Pressure from the European Court of Human Rights saw the Government announce the setting up of an expert group to report back within six months on how to deal with a damning judgment against Ireland last December.
The court’s ruling called for it to be made clear in what circumstances abortion is legal in Ireland.
The European court found the rights of a Lithuanian woman, known only as “C”, with a rare form of cancer, who travelled from Ireland to Britain for an abortion, had been violated.
Health Minister James Reilly hopes to name the 14-member group by the end of next month, after the issue of abortion had caused some tension in the Coalition ahead of its deadline to respond with an action plan last June.
While Labour fought the general election on the platform of bringing in legislation to deal with the aftermath of the X Case, during talks on the Programme for Government the party and Fine Gael agreed to deal with abortion through an Oireachtas committee.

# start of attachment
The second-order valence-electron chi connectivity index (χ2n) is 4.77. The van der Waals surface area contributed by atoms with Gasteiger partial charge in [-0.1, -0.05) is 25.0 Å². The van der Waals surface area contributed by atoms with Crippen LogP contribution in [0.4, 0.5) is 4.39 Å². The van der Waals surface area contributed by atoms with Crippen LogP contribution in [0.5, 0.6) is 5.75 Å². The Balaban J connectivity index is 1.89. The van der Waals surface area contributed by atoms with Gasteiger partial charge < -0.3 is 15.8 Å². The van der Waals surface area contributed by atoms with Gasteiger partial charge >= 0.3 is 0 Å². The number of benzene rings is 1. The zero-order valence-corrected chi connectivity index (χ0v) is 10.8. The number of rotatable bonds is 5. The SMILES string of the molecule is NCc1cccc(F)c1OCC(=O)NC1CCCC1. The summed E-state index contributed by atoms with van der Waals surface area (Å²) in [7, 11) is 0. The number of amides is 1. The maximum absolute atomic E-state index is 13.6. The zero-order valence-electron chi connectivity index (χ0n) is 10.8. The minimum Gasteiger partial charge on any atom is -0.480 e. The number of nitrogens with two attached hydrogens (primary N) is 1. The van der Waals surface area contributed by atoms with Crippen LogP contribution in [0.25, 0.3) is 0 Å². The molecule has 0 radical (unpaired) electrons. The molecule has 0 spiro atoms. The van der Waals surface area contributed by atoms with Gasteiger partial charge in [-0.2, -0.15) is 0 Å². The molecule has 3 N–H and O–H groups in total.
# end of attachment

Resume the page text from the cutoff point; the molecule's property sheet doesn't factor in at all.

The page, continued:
The expert group of medical and legal professionals with a chair appointed by the Cabinet, will be tasked with examining various ways Ireland could comply with the European ruling.
The prospect of a landmark referendum on abortion rights has emerged as a serious option, despite both coalition party leaderships fearing how divisive such a vote could be.
This will be the fourth committee set up in Ireland to make recommendations on abortion legislation.
The ruling against the state acknowledged that travelling abroad for an abortion was a significant psychological, physical and financial burden on women.
The ruling by the Strasbourg-based judges is legally binding and asks that the state bring in legislation outlined by the Irish Supreme Court in the X Case in 1992.
The court heard that while a woman whose life was at risk could legally have an abortion in Ireland, in reality no doctor would risk performing one as the legal situation was not clear.
The case was taken by three women who travelled abroad for abortions because they could not get a termination in Ireland.